torsdag 16 februari 2012

How I Learned to Stop Worrying about my LINQ queries and Love the integration test environment

In the past I've put lots of effort into making Entity Framework LINQ queries testable by faking ObjectSet/DbSet and ObjectContext/DbContext/DataContext. My code to make this possible can be found on GitHub 

The key principle to make this work is to provide interfaces for the context and objectsets so an alternative, faked implementation based on IEnumerable<T> can be used for the tests. A negative aspect about this is that LINQ to Objects will be used in the tests instead of a LINQ implementation that will actually generate SQL code (LINQ to Entities or LINQ to SQL).

I've seen many others putting effort into making this possible.

In the past I thought that testing your queries with LINQ to Objects was good enough. But if you really are thinking why you need the tests, you might start rethinking your approach.

The most important reasons of using automatic tests are in my opinion:

  • To assure the quality of your production code
  • To assert that your codes behave correctly now, but also in the future

When you can trust your tests, you will have more courage to refactor code and know that it will still work. This will lead to better code.

I've finally realized that LINQ to Objects and LINQ to Entities are too different (LINQ to Sql is also to different). I think that the tests utilizing LINQ to Objects can not be trusted. I've been TDD:ing many linq queries and provided LINQ to Object tests that passes, but when I fire up the complete system the query fails. I’ve seen queries that work with LINQ to Objects but fails with LINQ to Entities for lots of different reasons; enum handling, string comparison, use of non entity properties, invalid use of extension methods (for example Distinct()) and several other reasons.

Small and simple LINQ queries might be easy to test by LINQ to Objects, the differences between LINQ to Objects and LINQ to Entities are easier to spot and it will also be much easier to predict which SQL code that will be generated. But when you handle large queries it will be almost impossible (except for Jon Skeet) to guess or predict what SQL the query will generate. It's when you are writing those large and complicated queries that you really will need the tests, both now and in the future. Wouldn't you feel more comfortable editing a complicated query if it was covered by tests?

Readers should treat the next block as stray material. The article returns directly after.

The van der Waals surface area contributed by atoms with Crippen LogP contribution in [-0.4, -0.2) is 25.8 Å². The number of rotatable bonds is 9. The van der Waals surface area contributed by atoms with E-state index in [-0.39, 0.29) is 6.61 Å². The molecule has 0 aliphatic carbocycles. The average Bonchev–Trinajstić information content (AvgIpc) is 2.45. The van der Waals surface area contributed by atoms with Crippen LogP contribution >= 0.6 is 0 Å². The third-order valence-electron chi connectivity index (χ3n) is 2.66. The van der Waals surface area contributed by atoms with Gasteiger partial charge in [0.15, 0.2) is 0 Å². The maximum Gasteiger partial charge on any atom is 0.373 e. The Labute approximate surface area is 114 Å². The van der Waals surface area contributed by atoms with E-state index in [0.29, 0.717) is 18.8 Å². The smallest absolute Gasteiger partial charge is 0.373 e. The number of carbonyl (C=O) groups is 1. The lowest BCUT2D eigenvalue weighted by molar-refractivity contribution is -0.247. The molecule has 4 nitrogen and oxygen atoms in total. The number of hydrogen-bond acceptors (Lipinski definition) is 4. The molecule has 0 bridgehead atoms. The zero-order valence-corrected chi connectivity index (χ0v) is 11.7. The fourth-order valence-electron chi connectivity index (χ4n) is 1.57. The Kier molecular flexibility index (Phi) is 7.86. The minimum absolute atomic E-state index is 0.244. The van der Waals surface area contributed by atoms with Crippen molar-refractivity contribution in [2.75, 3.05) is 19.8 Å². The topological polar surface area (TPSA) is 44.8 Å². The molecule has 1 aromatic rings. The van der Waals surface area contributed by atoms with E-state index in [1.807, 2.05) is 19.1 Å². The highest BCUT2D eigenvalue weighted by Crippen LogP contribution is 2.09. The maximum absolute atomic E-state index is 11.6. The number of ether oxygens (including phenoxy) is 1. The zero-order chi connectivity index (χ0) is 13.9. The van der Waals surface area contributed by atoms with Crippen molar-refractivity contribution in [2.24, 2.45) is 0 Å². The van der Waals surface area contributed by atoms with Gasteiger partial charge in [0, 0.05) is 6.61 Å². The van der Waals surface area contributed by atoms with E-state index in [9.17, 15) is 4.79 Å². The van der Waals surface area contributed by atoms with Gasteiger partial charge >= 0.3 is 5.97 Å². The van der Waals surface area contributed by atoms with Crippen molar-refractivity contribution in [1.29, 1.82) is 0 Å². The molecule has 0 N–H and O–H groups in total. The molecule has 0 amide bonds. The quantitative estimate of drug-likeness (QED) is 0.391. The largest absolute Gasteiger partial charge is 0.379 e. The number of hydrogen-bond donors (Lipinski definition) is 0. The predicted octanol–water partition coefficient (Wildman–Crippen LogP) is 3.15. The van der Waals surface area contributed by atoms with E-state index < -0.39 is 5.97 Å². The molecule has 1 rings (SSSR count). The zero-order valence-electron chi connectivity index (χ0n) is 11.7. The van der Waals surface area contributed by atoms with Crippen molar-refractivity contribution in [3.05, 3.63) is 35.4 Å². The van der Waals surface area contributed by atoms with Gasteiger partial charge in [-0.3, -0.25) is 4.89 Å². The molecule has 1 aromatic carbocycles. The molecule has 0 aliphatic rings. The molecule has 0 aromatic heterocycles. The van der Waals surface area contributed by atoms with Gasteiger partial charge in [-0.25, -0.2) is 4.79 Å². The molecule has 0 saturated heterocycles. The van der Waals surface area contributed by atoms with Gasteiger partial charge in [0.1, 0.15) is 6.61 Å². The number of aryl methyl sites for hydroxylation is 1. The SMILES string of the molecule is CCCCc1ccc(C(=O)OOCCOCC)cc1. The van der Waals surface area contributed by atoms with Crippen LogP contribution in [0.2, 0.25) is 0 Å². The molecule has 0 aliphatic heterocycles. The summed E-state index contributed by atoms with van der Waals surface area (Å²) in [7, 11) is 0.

My suggestion is to stop putting effort into making Entity Framework or Linq to Sql testable with Linq to Objects. Spend the time creating a good integration test environment instead. An environment where you can test your queries against a real database. Some of my advices for your integration environment:

  • Make it resemble the producation environment
  • Try to use the same database server product and version
  • Use the same LINQ implementation as in production
  • Use the same ADO.NET provider
  • Separate your integration tests from your unit tests. If the integration tests becomes slower you can still execute the unit tests really fast and often, the integration tests would probably not run as often as the unit tests
  • Make it easy for the team to execute the integration tests. This can involve scripting creation of database and masterdata and creata an environment that executes the scripts on your locally hosted database before the tests are executed or by using a shared instance of the integration test database. Choose what suits you best!

The above reasons will make me able to trust my tests for the LINQ queries again.

What are your suggestion for a good integration test environment?

1 kommentar:

  1. I like the way you think.

    The key to make this work is really your last point. If the integration tests arent easy to run, they will eventually disintegrate into nothing and become a pain point when it comes to maintenance. I have seen two solutions to make it easy, one is to use a local database in which entries are created and deleted, the second is to use a shared (or local) database but where no entry is actually created. I much prefer the second.

    There's no parallellism problems with this architecture. A really nice solution is to use transactions to make sure that no post actually enter your repository. Sure, you miss out on the very end bit of integration test (data storage) but everything else including constraints will work just as you want it to. Just make an integration test base, and make a transaction in your OnStartup and a Dispose in your OnCleanup. It's magical.